Gastric Bypass (Gastric Banding)


The gastric bypass is carried out in the following way. A surgeon creates a small pouch from the lesser curvature of the stomach. It is the size of a thumb. It encloses approximately 400 mL of storage. Therefore, with only this amount of food storage space in the stomach an individual can easily achieve weight loss.


A stomach can simply be divided or partitioned by the help of staples. It is must to do a total division to lower the risk of fistula formation as sometimes two stomach sections may joined and healed together. The other process involved is the re-construction of the gastrointestinal tract that allows drainage of both parts of the stomach. There are various techniques for this and these also alter the food absorption and nutritional status.

Different Gastric Bypass Reconstructive Procedures

Roux en-Y

The most commonly used gastric bypass reconstructive surgery is named as Roux-en-y. It can be done proximally or distally. This is a laparoscopic procedure but it can also be carried out via a laparotomy. In proximal procedure the small intestine is incised about 45 cm below the inferior part of the stomach and is reorganized into a Y-configuration. This configuration enables steady food flow from the small upper stomach pocket through a Roux limb. In distal procedure the Y-connection is created much nearer to the distal end of the small intestine. This can reduce the malabsorption.

Mini-Gastric Bypass (MGB)

In the Mini gastric bypass a long tube is formed along the lesser curvature of the stomach. The loop of the small intestine is joined to this tube at some distance from the ligament of Treitz. It has been found out in extensive research that a mini gastric bypass is safer procedure than other weight loss surgical options. It is an alternative procedure to the Roux en-Y gastric bypass. There are low risks of complications associated with it.

Risks & Complications

There are many risks and complications associated with the gastric bypass. Mortality is also found with this procedure but the rate is very low and depends on the presence of disease such as heart disease, pulmonary embolism, sleep apnoea or diabetes. Other complications are as follows:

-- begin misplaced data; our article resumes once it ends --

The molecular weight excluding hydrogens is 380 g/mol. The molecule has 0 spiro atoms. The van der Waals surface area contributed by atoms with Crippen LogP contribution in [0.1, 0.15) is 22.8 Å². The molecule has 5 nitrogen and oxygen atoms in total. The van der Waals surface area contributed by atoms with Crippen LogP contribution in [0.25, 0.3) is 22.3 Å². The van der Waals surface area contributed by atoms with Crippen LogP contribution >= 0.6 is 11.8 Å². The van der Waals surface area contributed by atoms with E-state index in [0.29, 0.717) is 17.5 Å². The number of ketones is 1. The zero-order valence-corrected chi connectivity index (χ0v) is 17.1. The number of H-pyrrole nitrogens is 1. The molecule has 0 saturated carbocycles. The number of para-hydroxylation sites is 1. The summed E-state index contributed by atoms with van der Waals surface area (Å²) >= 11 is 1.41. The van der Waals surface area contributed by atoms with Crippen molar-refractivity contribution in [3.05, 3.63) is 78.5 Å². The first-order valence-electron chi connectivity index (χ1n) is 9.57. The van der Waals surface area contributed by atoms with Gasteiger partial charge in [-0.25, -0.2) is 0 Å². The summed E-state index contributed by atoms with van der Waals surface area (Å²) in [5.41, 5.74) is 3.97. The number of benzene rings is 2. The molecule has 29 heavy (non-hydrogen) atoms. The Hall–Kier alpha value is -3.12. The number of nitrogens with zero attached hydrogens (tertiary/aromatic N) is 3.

Medical complications: These are related to the medicines or anaesthesia used in performing the surgery. These include:

  • Hypersensitivity reaction
  • Bleeding/haemorrhage
  • Risks of heart attack, renal failure and other cardiovascular disorders

Specific Risks and Complication of Gastric Bypass: These are usually due to surgical procedure and include:

  • Deep venous thrombosis formation
  • Infection at the site of incisions
  • Leakage of gastric contents though the staple: This leakage then serves as a source of infection and can lead to serious consequences.
  • Risk of abdominal hernia
  • Nutritional deficiencies
  • Bowel obstruction is also seen here due to adhesion formation
  • Anastomotic ulcer: It may occur in a few people due to poor blood supply to the area of anastomosis, gastric acid secretion, or due to infection by Helicobacter pylori bacteria.
  • Dumping Syndrome: This syndrome is also seen after the gastric bypass procedure. It is characterized by the nausea, diarrhoea and reflux.  It takes place when a person eats a sugar containing food.
Q. When is gastric bypass regarded as successful?

A. Gastric bypass is regarded successful when it enables a person to lose about 50 percent of their body weight. It’s vital to bear in mind that there are no assurances with any surgical procedure of weight loss.

Q. What are the restrictions related to diet after the weight loss surgery?

A. After the surgery, you will be directed about your food intake, depending on your body needs. Registered dieticians will provide you dietary education prior to and following surgery.

Q. Is it possible to get back the weight again?

A. It is possible as gastric bypass is not a curable procedure. It therefore requires that you stay away from fat-causing foods such as carbonated and caffeinated beverages, fast or junk foods etc.

Q. What will happen to the portion of the stomach that is unused?

A. The dormant segment of the stomach will continue to carry on its function of producing gastric enzymes and acids. It won’t impact your health in a negative sense.

Q. What are the activities that should be restricted following gastric bypass?

A. Strenuous activities are usually restricted after surgery. You are recommended not to drive if you are using any painkillers of a sedative nature.